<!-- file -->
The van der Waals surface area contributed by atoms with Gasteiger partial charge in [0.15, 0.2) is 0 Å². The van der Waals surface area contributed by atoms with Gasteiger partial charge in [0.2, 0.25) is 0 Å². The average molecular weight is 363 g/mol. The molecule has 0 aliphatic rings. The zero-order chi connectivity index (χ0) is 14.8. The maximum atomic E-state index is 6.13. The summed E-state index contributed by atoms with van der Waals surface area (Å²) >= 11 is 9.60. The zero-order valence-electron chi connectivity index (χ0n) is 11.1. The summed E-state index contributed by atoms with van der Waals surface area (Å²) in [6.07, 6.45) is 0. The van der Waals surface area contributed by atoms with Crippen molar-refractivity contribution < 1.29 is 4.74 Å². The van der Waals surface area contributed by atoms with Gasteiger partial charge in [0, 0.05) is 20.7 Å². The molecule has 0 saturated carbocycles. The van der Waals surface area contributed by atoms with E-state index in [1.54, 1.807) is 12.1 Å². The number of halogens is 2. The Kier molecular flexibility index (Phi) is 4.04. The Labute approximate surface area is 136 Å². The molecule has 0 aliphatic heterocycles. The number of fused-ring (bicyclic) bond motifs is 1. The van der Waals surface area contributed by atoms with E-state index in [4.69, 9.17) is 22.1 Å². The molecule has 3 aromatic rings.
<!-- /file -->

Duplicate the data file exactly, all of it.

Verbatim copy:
The van der Waals surface area contributed by atoms with Gasteiger partial charge in [0.15, 0.2) is 0 Å². The van der Waals surface area contributed by atoms with Gasteiger partial charge in [0.2, 0.25) is 0 Å². The average molecular weight is 363 g/mol. The molecule has 0 aliphatic rings. The zero-order chi connectivity index (χ0) is 14.8. The maximum atomic E-state index is 6.13. The summed E-state index contributed by atoms with van der Waals surface area (Å²) >= 11 is 9.60. The zero-order valence-electron chi connectivity index (χ0n) is 11.1. The summed E-state index contributed by atoms with van der Waals surface area (Å²) in [6.07, 6.45) is 0. The van der Waals surface area contributed by atoms with Crippen molar-refractivity contribution < 1.29 is 4.74 Å². The van der Waals surface area contributed by atoms with Gasteiger partial charge in [0, 0.05) is 20.7 Å². The molecule has 0 saturated carbocycles. The van der Waals surface area contributed by atoms with E-state index in [1.54, 1.807) is 12.1 Å². The number of halogens is 2. The Kier molecular flexibility index (Phi) is 4.04. The Labute approximate surface area is 136 Å². The molecule has 0 aliphatic heterocycles. The number of fused-ring (bicyclic) bond motifs is 1. The van der Waals surface area contributed by atoms with E-state index in [4.69, 9.17) is 22.1 Å². The molecule has 3 aromatic rings.